A bisexual guy explores why society is so unwilling to believe that men are bisexual, and looks at the stereotypes often associated with bi men. By Jake Pitre.
“People are so prejudiced against bisexuals. It’s like the only group of people you can still make fun of. Bisexuals … and Germans.” – Elijah, Girls
One of the most dispiriting things to see—among many—during the media whirlwind around Amber Heard’s allegations of domestic violence against Johnny Depp, was how many publications mentioned or highlighted Heard’s bisexuality as a factor. As in, her bisexuality made her deceptive, or made her story unbelievable, or made it plausible that she had been cheating on Depp with a woman, bringing on a reaction, or various other absurd and harmful interpretations.
Reading through all this, I realized that, as a bisexual man in my early-20s, I never see most of these particular dehumanizing and promiscuous characteristics mentioned when it comes to bisexual men. Bisexual women are Sharon Stone’s deviously murderous psychopath in Basic Instinct. But what even is a bisexual man? As I’ve become increasingly aware of my own bisexuality over the past few years, working as a writer and making my way through academia, I’ve realized more and more that there are deeply-rooted associations that people make with a bisexual person—some apply regardless of gender, but many come from centuries-old ideas of masculinity and femininity.
Male bisexuals are usually characterized as power-hungry and insatiably desirous. This is true of TV characters like Frank Underwood on House of Cards and Oberyn Martell on Game of Thrones, but it’s also true of how people talk about real-life figures like Green Day’s Billie Joe Armstrong and actor Alan Cumming… or, you know, Alfred Kinsey. There’s something terribly masculine about the way this works—the conflation of power with sexual freedom. As forward-thinking as David Bowie was when it came to sexuality and gender, he famously backtracked on his statements about his bisexuality, as though he had used it to help craft his powerful and otherworldly persona while rejecting it in his own life.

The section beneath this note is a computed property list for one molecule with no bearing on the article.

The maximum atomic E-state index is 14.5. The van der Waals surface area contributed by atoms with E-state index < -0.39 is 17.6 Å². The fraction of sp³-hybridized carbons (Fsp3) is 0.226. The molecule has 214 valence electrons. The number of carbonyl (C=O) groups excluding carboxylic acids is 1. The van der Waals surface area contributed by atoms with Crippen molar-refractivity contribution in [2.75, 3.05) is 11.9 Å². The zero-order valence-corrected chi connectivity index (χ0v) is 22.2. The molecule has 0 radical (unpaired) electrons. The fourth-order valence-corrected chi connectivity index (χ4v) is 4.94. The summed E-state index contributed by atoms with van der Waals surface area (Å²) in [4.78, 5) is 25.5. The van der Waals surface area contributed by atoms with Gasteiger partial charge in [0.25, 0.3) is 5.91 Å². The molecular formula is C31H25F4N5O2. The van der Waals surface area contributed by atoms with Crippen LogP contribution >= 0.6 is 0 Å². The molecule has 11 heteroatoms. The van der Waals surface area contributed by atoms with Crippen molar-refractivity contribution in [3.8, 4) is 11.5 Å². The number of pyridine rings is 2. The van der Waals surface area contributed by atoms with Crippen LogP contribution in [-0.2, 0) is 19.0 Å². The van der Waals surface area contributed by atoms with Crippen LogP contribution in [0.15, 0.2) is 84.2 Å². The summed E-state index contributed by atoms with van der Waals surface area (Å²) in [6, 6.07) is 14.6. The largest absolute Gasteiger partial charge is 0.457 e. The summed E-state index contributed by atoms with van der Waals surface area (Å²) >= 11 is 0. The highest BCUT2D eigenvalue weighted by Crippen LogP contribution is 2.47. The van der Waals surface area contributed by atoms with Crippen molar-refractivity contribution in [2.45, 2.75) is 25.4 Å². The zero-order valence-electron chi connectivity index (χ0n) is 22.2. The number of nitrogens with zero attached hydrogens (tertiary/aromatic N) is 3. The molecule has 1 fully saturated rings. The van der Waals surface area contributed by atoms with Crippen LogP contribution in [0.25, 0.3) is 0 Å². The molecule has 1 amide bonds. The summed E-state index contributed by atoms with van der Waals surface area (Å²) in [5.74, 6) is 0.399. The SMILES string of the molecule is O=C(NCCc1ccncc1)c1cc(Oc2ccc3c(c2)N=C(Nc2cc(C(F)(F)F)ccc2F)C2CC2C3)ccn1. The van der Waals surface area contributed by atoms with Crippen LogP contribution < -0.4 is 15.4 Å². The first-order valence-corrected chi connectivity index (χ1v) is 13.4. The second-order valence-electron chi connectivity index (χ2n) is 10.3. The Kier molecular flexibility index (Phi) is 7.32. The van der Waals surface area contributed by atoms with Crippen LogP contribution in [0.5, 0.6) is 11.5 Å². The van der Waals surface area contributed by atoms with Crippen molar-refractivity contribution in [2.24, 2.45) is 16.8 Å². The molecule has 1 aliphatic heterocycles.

Although different assumptions are made about women who identify as bisexual, bisexual men in particular are often assumed to be making the baby steps necessary toward being fully gay. It’s true—some men do this, but somehow those men have made the idea of a truly bisexual dude seem less credible to many people. Studies have found that straight people have more negative feelings about bisexuals—especially bi men—than they do for gays and lesbians (who themselves are often the worst perpetrators of discrimination and minimization of the bi community).
Dr. Qazi Rahman, of the Institute of Psychiatry at King’s College London, said in an interview earlier this year with Gay Star News, “When we look at self-identification studies, men will either identify as straight, gay or bisexual. However the prevailing scientific view is that bisexuality in males doesn’t physiologically exist.” Did I read that right? The prevailing narrative is that I don’t exist?! Many within the LGBT+ community will say, “I’d never date a bisexual,” or they assume all bisexual men just need time to figure out that they’re gay, because perhaps it’s what they went through themselves, and narcissistically believe their experience must be universal (this was the author and political commentator Andrew Sullivan’s justification, for example). Perhaps it’s due to our lack of visibility, or maybe it’s just because it’s far less conducive to the heteronormative whims of straight men, but it seems that society is much less willing to believe men are capable of bisexuality than women.